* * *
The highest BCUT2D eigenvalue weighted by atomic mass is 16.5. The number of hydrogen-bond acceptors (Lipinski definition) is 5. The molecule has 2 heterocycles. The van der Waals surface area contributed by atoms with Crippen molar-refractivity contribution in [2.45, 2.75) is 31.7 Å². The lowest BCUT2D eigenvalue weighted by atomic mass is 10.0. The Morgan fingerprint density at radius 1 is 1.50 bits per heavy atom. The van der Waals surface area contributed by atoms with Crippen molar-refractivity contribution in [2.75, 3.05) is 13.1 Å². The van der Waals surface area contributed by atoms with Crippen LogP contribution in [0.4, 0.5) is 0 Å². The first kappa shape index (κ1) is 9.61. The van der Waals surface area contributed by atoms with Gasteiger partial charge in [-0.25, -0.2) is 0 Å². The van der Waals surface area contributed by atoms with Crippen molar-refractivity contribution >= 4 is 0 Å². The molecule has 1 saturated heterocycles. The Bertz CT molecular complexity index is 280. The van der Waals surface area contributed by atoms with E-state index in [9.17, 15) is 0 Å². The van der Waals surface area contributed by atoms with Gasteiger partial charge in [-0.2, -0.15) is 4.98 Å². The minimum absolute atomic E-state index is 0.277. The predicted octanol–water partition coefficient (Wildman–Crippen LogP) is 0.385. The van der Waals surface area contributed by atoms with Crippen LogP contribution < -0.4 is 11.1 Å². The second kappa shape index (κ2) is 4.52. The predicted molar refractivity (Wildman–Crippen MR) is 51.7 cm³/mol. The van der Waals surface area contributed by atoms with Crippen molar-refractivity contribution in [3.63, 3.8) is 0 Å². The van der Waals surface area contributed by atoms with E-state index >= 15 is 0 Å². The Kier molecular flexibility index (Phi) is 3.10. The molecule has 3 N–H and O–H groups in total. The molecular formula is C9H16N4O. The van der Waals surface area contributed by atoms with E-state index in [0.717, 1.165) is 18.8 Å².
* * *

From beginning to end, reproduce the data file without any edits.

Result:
The highest BCUT2D eigenvalue weighted by atomic mass is 16.5. The number of hydrogen-bond acceptors (Lipinski definition) is 5. The molecule has 2 heterocycles. The van der Waals surface area contributed by atoms with Crippen molar-refractivity contribution in [2.45, 2.75) is 31.7 Å². The lowest BCUT2D eigenvalue weighted by atomic mass is 10.0. The Morgan fingerprint density at radius 1 is 1.50 bits per heavy atom. The van der Waals surface area contributed by atoms with Crippen molar-refractivity contribution in [2.75, 3.05) is 13.1 Å². The van der Waals surface area contributed by atoms with Crippen LogP contribution in [0.4, 0.5) is 0 Å². The first kappa shape index (κ1) is 9.61. The van der Waals surface area contributed by atoms with Gasteiger partial charge in [-0.25, -0.2) is 0 Å². The van der Waals surface area contributed by atoms with Crippen molar-refractivity contribution >= 4 is 0 Å². The molecule has 1 saturated heterocycles. The Bertz CT molecular complexity index is 280. The van der Waals surface area contributed by atoms with E-state index in [9.17, 15) is 0 Å². The van der Waals surface area contributed by atoms with Gasteiger partial charge in [-0.2, -0.15) is 4.98 Å². The minimum absolute atomic E-state index is 0.277. The predicted octanol–water partition coefficient (Wildman–Crippen LogP) is 0.385. The van der Waals surface area contributed by atoms with Crippen LogP contribution < -0.4 is 11.1 Å². The second kappa shape index (κ2) is 4.52. The predicted molar refractivity (Wildman–Crippen MR) is 51.7 cm³/mol. The van der Waals surface area contributed by atoms with Crippen molar-refractivity contribution in [3.63, 3.8) is 0 Å². The van der Waals surface area contributed by atoms with E-state index >= 15 is 0 Å². The Kier molecular flexibility index (Phi) is 3.10. The molecule has 3 N–H and O–H groups in total. The molecular formula is C9H16N4O. The van der Waals surface area contributed by atoms with E-state index in [0.717, 1.165) is 18.8 Å².